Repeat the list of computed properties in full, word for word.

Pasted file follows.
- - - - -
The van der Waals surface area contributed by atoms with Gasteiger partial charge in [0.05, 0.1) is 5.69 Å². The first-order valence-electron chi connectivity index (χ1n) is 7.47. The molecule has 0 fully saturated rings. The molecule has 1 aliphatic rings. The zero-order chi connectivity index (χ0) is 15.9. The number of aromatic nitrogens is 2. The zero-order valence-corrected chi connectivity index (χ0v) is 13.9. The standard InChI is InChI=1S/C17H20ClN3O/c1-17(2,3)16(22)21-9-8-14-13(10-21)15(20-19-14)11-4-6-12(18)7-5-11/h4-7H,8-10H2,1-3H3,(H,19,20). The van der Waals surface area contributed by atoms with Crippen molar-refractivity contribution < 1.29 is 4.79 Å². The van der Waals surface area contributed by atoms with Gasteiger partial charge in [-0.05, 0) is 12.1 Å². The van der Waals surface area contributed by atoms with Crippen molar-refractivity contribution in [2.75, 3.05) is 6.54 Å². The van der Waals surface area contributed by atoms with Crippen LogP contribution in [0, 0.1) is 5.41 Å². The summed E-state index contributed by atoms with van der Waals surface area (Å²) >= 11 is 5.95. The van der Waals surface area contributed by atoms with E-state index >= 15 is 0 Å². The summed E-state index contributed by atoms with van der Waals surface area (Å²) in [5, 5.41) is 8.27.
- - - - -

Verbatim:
The van der Waals surface area contributed by atoms with Gasteiger partial charge in [0.05, 0.1) is 5.69 Å². The first-order valence-electron chi connectivity index (χ1n) is 7.47. The molecule has 0 fully saturated rings. The molecule has 1 aliphatic rings. The zero-order chi connectivity index (χ0) is 15.9. The number of aromatic nitrogens is 2. The zero-order valence-corrected chi connectivity index (χ0v) is 13.9. The standard InChI is InChI=1S/C17H20ClN3O/c1-17(2,3)16(22)21-9-8-14-13(10-21)15(20-19-14)11-4-6-12(18)7-5-11/h4-7H,8-10H2,1-3H3,(H,19,20). The van der Waals surface area contributed by atoms with Crippen molar-refractivity contribution < 1.29 is 4.79 Å². The van der Waals surface area contributed by atoms with Gasteiger partial charge in [-0.05, 0) is 12.1 Å². The van der Waals surface area contributed by atoms with Crippen molar-refractivity contribution in [2.75, 3.05) is 6.54 Å². The van der Waals surface area contributed by atoms with Crippen LogP contribution in [0, 0.1) is 5.41 Å². The summed E-state index contributed by atoms with van der Waals surface area (Å²) >= 11 is 5.95. The van der Waals surface area contributed by atoms with E-state index >= 15 is 0 Å². The summed E-state index contributed by atoms with van der Waals surface area (Å²) in [5, 5.41) is 8.27.